Am I a carer?
Anyone could be a carer – a 15-year-old girl looking after a parent with an alcohol problem, a 40-year-old man caring for his partner who has terminal cancer, or an 80-year-old woman looking after her husband who has Alzheimer’s disease.
A caregiver or carer is an unpaid or paid member of a person’s social network who helps them with activities of daily living. Caregiving is most commonly used to address impairments related to old age, disability, a disease, or a mental disorder.
Typical duties of a caregiver might include taking care of someone who has a chronic illness or disease; managing medications or talking to doctors and nurses on someone’s behalf; helping to bathe or dress someone who is frail or disabled; or taking care of household chores, meals, or bills for someone who cannot do these things alone.
With an increasingly
3 in 5 of us will care for someone in our lifetime
A carer is anyone who cares, unpaid, for a family member or friend who due to illness, disability, a mental health problem or an addiction, cannot cope without their support.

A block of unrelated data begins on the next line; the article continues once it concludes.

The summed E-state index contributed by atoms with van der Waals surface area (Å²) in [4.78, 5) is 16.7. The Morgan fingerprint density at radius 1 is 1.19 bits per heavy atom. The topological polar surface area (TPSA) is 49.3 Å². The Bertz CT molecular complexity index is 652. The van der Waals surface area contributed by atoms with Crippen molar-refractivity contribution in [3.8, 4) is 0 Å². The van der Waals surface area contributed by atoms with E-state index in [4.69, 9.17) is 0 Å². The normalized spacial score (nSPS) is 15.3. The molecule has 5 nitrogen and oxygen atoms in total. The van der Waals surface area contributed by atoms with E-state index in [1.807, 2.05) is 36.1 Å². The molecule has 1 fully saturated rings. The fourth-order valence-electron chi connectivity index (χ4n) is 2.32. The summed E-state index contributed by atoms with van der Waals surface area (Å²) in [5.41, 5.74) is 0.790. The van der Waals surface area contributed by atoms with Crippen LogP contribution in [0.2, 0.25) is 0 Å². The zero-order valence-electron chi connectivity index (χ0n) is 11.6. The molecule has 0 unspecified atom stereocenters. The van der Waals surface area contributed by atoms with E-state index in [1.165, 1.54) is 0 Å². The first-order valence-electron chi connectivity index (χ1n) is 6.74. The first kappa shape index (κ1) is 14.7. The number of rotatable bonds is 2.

Many people do not see themselves as family carers. Statistically, it takes two years for people to recognise themselves in this role.
Not sure if you are a family carer?
Do you help a family member, child, friend or neighbour that:
- is frail
- has a disability or special needs
- has a chronic illness and/or
- has a mental illness
- has dementia/Alzheimer’s
- has a substance misuse problem with drugs or alcohol
Do any of these statements apply to you?
- Is this help regular and ongoing?
- Does this help involve showering, toileting, dressing or other personal care?
- Does this help involve cleaning, cooking, shopping, transport and/or assistance with bills or other paperwork?
- Does this help involve medication or other health care?
- Would this person have difficulty managing on their own if you could not provide regular and ongoing support?
- Do you receive Carers Allowance or no payment at all?